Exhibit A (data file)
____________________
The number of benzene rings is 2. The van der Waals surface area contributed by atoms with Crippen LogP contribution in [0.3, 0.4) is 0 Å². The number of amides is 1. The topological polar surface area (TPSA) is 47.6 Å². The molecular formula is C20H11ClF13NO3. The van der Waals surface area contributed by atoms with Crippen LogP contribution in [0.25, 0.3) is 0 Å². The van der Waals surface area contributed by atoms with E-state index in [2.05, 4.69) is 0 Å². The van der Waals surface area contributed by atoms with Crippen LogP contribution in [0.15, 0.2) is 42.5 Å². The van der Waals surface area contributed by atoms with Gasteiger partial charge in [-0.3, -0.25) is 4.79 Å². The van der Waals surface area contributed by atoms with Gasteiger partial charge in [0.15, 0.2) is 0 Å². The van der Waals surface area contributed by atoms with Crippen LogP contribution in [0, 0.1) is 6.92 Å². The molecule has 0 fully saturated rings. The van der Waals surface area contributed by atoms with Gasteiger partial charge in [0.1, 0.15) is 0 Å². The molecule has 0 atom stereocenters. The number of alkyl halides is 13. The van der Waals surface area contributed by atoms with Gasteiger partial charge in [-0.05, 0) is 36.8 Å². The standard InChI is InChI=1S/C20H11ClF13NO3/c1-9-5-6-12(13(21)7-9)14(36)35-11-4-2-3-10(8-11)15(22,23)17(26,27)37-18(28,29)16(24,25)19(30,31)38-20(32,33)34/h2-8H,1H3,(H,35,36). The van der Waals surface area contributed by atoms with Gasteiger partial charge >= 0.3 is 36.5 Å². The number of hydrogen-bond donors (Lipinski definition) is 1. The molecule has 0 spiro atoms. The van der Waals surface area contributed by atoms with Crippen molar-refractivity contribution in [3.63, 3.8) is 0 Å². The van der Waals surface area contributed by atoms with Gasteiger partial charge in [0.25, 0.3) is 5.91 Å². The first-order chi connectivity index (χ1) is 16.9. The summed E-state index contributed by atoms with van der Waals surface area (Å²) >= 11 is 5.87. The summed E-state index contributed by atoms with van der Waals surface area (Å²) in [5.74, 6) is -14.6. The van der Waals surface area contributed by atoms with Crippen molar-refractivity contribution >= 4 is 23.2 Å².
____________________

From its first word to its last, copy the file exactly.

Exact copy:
The number of benzene rings is 2. The van der Waals surface area contributed by atoms with Crippen LogP contribution in [0.3, 0.4) is 0 Å². The number of amides is 1. The topological polar surface area (TPSA) is 47.6 Å². The molecular formula is C20H11ClF13NO3. The van der Waals surface area contributed by atoms with Crippen LogP contribution in [0.25, 0.3) is 0 Å². The van der Waals surface area contributed by atoms with E-state index in [2.05, 4.69) is 0 Å². The van der Waals surface area contributed by atoms with Crippen LogP contribution in [0.15, 0.2) is 42.5 Å². The van der Waals surface area contributed by atoms with Gasteiger partial charge in [-0.3, -0.25) is 4.79 Å². The van der Waals surface area contributed by atoms with Gasteiger partial charge in [0.15, 0.2) is 0 Å². The van der Waals surface area contributed by atoms with Crippen LogP contribution in [0, 0.1) is 6.92 Å². The molecule has 0 fully saturated rings. The van der Waals surface area contributed by atoms with Gasteiger partial charge in [0.1, 0.15) is 0 Å². The molecule has 0 atom stereocenters. The number of alkyl halides is 13. The van der Waals surface area contributed by atoms with Gasteiger partial charge in [-0.05, 0) is 36.8 Å². The standard InChI is InChI=1S/C20H11ClF13NO3/c1-9-5-6-12(13(21)7-9)14(36)35-11-4-2-3-10(8-11)15(22,23)17(26,27)37-18(28,29)16(24,25)19(30,31)38-20(32,33)34/h2-8H,1H3,(H,35,36). The van der Waals surface area contributed by atoms with Gasteiger partial charge >= 0.3 is 36.5 Å². The number of hydrogen-bond donors (Lipinski definition) is 1. The molecule has 0 spiro atoms. The van der Waals surface area contributed by atoms with Crippen molar-refractivity contribution in [3.63, 3.8) is 0 Å². The van der Waals surface area contributed by atoms with Gasteiger partial charge in [0.25, 0.3) is 5.91 Å². The first-order chi connectivity index (χ1) is 16.9. The summed E-state index contributed by atoms with van der Waals surface area (Å²) >= 11 is 5.87. The summed E-state index contributed by atoms with van der Waals surface area (Å²) in [5.74, 6) is -14.6. The van der Waals surface area contributed by atoms with Crippen molar-refractivity contribution >= 4 is 23.2 Å².